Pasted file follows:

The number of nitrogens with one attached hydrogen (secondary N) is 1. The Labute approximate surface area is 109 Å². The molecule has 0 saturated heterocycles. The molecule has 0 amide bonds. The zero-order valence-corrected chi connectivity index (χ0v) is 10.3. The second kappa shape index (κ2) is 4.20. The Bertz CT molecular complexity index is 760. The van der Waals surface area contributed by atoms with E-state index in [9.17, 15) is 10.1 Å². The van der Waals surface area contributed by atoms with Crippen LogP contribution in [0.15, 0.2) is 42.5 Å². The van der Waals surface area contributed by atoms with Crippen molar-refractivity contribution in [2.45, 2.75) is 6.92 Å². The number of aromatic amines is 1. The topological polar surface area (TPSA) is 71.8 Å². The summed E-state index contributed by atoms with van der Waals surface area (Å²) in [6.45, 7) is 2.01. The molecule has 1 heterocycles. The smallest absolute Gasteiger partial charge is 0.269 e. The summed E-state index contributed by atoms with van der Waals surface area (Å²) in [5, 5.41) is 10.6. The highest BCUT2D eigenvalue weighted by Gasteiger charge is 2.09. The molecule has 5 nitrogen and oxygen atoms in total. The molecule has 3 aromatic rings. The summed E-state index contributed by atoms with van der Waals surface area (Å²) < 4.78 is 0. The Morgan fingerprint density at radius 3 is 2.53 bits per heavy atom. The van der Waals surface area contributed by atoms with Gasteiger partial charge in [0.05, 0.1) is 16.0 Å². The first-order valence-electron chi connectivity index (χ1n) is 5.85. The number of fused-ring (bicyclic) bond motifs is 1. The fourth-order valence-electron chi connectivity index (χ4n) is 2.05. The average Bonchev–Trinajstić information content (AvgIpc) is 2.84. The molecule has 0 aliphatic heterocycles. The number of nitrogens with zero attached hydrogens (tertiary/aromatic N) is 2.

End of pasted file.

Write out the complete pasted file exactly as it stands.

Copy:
The number of nitrogens with one attached hydrogen (secondary N) is 1. The Labute approximate surface area is 109 Å². The molecule has 0 saturated heterocycles. The molecule has 0 amide bonds. The zero-order valence-corrected chi connectivity index (χ0v) is 10.3. The second kappa shape index (κ2) is 4.20. The Bertz CT molecular complexity index is 760. The van der Waals surface area contributed by atoms with E-state index in [9.17, 15) is 10.1 Å². The van der Waals surface area contributed by atoms with Crippen LogP contribution in [0.15, 0.2) is 42.5 Å². The van der Waals surface area contributed by atoms with Crippen molar-refractivity contribution in [2.45, 2.75) is 6.92 Å². The number of aromatic amines is 1. The topological polar surface area (TPSA) is 71.8 Å². The summed E-state index contributed by atoms with van der Waals surface area (Å²) in [6.45, 7) is 2.01. The molecule has 1 heterocycles. The smallest absolute Gasteiger partial charge is 0.269 e. The summed E-state index contributed by atoms with van der Waals surface area (Å²) in [5, 5.41) is 10.6. The highest BCUT2D eigenvalue weighted by Gasteiger charge is 2.09. The molecule has 5 nitrogen and oxygen atoms in total. The molecule has 3 aromatic rings. The summed E-state index contributed by atoms with van der Waals surface area (Å²) < 4.78 is 0. The Morgan fingerprint density at radius 3 is 2.53 bits per heavy atom. The van der Waals surface area contributed by atoms with Gasteiger partial charge in [0.05, 0.1) is 16.0 Å². The first-order valence-electron chi connectivity index (χ1n) is 5.85. The number of fused-ring (bicyclic) bond motifs is 1. The fourth-order valence-electron chi connectivity index (χ4n) is 2.05. The average Bonchev–Trinajstić information content (AvgIpc) is 2.84. The molecule has 0 aliphatic heterocycles. The number of nitrogens with zero attached hydrogens (tertiary/aromatic N) is 2.